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Economy of Tanzania

The economy of Tanzania is the second largest in the East African Community and the tenth largest in Africa. Tanzania is dependent on agriculture for employment, accounting for about half of the employed workforce; the economy has been transitioning from a command economy to a market economy since 1985. Although total GDP has increased since these reforms began, GDP per capita dropped at first, only exceeded the pre-transition figure in around 2007. Following the rebasing of the economy in 2014, the GDP increased by a third to $41.33 billion. Significant measures have been taken to liberalize the Tanzanian economy along market lines and encourage both foreign and domestic private investment. Beginning in 1986, the Government of Tanzania embarked on an adjustment program to dismantle the socialist economic controls and encourage more active participation of the private sector in the economy; the program included a comprehensive package of policies which reduced the budget deficit and improved monetary control depreciated the overvalued exchange rate, liberalized the trade regime, removed most price controls, eased restrictions on the marketing of food crops, freed interest rates, initiated a restructuring of the financial sector.

Current GDP per capita of Tanzania grew more than 40 percent between 1998 and 2007. In May 2009, the International Monetary Fund approved an Exogenous Shock Facility for Tanzania to help the country cope with the global economic crisis Tanzania is engaged in a Policy Support Instrument with the IMF, which commenced in February 2007 after Tanzania completed its second three-year Poverty Reduction and Growth Facility, the first having been completed in August 2003; the PRGF was the successor program to the Enhanced Structural Adjustment Facility, which Tanzania participated in from 1996–1999. The IMF's PSI program provides policy support and signaling to participating low-income countries and is intended for countries that have achieved a reasonable growth performance, low underlying inflation, an adequate level of official international reserves, have begun to establish external and net domestic debt sustainability. Tanzania embarked on a major restructuring of state-owned enterprises; the program has so far divested 335 out of some 425 parastatal entities.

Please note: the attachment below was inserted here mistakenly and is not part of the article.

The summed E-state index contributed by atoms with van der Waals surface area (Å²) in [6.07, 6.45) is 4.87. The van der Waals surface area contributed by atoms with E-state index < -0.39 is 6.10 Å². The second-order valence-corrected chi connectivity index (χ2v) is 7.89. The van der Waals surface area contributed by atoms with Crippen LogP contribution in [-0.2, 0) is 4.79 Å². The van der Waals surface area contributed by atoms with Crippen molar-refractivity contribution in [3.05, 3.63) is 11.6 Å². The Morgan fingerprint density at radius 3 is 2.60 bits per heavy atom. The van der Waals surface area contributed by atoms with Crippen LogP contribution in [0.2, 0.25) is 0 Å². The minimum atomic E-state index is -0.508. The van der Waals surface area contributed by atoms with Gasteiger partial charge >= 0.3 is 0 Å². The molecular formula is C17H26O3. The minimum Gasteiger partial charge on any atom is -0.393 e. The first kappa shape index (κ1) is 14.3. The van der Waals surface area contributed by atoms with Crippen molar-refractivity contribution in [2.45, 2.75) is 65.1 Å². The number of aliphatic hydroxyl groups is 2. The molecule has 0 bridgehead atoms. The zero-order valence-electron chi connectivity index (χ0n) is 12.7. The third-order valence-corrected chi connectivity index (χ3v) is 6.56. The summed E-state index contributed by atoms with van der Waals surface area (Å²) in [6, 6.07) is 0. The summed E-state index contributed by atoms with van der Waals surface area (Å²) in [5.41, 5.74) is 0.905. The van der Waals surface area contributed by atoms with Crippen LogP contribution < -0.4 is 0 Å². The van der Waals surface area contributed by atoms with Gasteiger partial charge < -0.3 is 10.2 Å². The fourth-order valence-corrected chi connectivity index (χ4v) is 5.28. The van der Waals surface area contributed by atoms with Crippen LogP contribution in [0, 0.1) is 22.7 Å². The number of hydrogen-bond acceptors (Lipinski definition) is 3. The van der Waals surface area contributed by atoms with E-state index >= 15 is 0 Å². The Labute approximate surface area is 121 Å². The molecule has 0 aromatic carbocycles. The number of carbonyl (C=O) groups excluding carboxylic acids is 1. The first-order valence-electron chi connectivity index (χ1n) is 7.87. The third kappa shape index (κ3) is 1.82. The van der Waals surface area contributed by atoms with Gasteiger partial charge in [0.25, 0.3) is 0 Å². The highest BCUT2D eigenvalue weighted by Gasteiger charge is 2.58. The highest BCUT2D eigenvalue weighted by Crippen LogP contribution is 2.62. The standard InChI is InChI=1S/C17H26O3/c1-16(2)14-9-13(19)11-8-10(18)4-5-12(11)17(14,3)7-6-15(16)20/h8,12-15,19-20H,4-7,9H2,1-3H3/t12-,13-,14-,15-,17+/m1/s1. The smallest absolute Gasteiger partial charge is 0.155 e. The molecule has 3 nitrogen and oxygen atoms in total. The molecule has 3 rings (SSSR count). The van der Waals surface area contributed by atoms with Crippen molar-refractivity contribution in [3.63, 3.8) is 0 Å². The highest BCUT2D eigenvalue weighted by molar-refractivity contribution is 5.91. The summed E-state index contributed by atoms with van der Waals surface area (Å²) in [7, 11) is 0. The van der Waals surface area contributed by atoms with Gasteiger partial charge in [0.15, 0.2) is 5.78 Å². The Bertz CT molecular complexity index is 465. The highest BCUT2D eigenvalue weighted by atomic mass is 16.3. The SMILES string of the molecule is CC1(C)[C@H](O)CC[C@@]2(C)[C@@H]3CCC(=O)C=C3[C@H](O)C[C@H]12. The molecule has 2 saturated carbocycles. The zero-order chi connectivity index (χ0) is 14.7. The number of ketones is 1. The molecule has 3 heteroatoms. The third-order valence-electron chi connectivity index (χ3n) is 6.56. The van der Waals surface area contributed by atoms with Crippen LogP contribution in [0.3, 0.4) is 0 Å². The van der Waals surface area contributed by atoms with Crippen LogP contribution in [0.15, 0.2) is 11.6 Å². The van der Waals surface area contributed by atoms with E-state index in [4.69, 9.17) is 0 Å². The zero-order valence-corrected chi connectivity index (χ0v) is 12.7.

Overall, real economic growth has averaged about 4 percent a year, much better than the previous 20 years, but not enough to improve the lives of average Tanzanians. The economy remains overwhelmingly donor-dependent. Moreover, Tanzania has an external debt of $7.9 billion. The servicing of this debt absorbs about 40 percent of total government expenditures. Tanzania has qualified for debt relief under the enhanced Heavily Indebted Poor Countries initiative. Debts worth over $6 billion were canceled following implementation of the Paris Club 7 Agreement. Height measure studies for Tanzania show that welfare increased through the years of colonization, with an decline during the 1930s; this is due to epidemics in that period of time. This is a chart of trend of gross domestic product of Tanzania at market prices estimated by the International Monetary Fund with figures in millions of Tanzanian Shillings. See Mean wages were $0.52 per man-hour in 2009. The economy saw continuous real GDP growth of at least 5% since 2007.